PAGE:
Last Friday night, I was chatting with a friend online, and they mentioned that they had received a snowfall warning on their phone. This friend knows I’m a runner, and they know that that’s the sort of thing I’d like to know. I opened my own weather app and saw that the snow was due to arrive Saturday night, dumping 5-10cm before my Sunday morning long run.
Before the pandemic, I trained for the Around the Bay 30k road race for five consecutive winters. There were winters when it felt like it never snowed, except every Saturday night into Sunday, so my long runs were always done in the worst conditions. In December 2021 alone, there was one Sunday morning with a fresh snowfall, and another where the whole city was ice. In all of these cases, as with last weekend, I could have moved my long run to Saturday. I could have run indoors on a treadmill. But in all of those cases, I didn’t change my plans, and I probably won’t the next time I see snow on the forecast for a Saturday night.
I’m not a masochist. I don’t get off on being a hero by running when the going gets tough. Sure, I love winter running. I like the feeling of being outdoors when the temperatures are cold and the contrast when my body gets warm and sweat pools under my layers. But I don’t enjoy running in fresh snow, particularly as a runner with historically weak ankles. I definitely don’t enjoy running on ice, activating stabilizer muscles I never knew I possessed, tensing my body with every precarious step. But I will do it, and have done it, every winter for the better part of the last two decades, every Sunday morning, regardless of the forecast. Not because I’m a hero, but because I don’t know what else to do. And because maybe I’ll look up on that tough run and notice how beautiful the city looks in snow. Or maybe I’ll see a sunrise full of colours I didn’t know existed. It’s not a guarantee that there will be beauty in every run, but it’s the possibility that’s enough. And it’s the knowledge that when the run is done, I’ll be a slightly better runner, because I did it, even though it was hard.
Parents in Ontario, where I live, are facing another round of uncertainty and stress in the face of another school closure and rising case numbers of COVID-19. We feel helpless, powerless, confused, angry, frustrated, and disheartened. And we don’t know what to do. Some of us will choose to send our kids if schools are open. Some will choose to keep them home. It’s impossible to know what’s safest or what’s best.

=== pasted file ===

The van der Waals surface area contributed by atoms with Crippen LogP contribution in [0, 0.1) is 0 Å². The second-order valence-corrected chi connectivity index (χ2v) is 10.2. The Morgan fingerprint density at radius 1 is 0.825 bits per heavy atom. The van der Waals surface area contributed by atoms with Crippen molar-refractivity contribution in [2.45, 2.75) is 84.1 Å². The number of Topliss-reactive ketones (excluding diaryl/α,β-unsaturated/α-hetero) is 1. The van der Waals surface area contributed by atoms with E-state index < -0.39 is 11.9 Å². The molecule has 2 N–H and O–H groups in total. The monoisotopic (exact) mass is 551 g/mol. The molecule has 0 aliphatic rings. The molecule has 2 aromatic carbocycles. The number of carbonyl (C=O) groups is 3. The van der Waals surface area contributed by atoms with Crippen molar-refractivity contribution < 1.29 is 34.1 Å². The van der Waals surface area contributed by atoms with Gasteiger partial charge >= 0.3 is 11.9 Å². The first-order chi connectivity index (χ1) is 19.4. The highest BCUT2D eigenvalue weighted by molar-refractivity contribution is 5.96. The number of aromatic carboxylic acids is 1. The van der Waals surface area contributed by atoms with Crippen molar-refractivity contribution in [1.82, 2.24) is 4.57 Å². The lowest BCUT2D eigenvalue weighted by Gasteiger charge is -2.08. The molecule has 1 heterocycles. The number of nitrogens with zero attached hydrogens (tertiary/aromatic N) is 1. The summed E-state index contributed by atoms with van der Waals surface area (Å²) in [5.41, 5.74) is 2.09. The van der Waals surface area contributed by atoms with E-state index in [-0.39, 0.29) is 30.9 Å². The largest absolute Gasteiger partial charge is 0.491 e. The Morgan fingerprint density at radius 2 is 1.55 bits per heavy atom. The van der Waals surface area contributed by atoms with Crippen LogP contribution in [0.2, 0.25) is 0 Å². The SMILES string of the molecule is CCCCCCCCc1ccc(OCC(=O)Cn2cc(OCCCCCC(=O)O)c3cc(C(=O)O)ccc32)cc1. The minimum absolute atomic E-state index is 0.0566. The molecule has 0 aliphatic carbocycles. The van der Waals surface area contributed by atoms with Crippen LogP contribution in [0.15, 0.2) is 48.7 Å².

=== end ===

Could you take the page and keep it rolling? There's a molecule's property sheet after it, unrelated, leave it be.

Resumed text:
We don’t know what to do. It’s hard.
I recently listened to a podcast interview with Dr Anna Lembke, author of the book DOPAMINE NATION, where she explained that pleasure and pain are co-located in the brain. There’s a whole bunch of science behind it, but one point that stuck with me was this: in order to get our bodies to produce dopamine naturally (rather than chasing it through addictive substances or behaviours) we can and should engage in what she calls “effortful tasks,” things that are not easy, on a daily basis. Some examples she mentioned included meditation and exercise, but I couldn’t help but think of this advice in the context of running. No one I know puts more daily effort into their lives than runners, especially runners who are also trying to fit running around their jobs or lives as parents. By doing so, we may be temporarily pushing the pain button in our brains, but we’re also making it easier to access pleasure.
As a parent in Ontario, a parent who is also a teacher, the last two years of my life have been challenging in ways I could have never anticipated. If I hadn’t also been waking up every morning and lacing up my running shoes (or getting on my bike, in the interest of injury mitigation, or going for a walk or a swim), these last two years would have been immeasurably harder. As we face another hard season, all I can do is to keep opening up those moments for pleasure, by pressing a little bit on the side of pain.
I don’t actually like the expression, “We can do hard things.” I don’t know why, it just never resonated with me. Maybe I’ve found a new version: “We can do the things we need to do, especially when it’s hard.”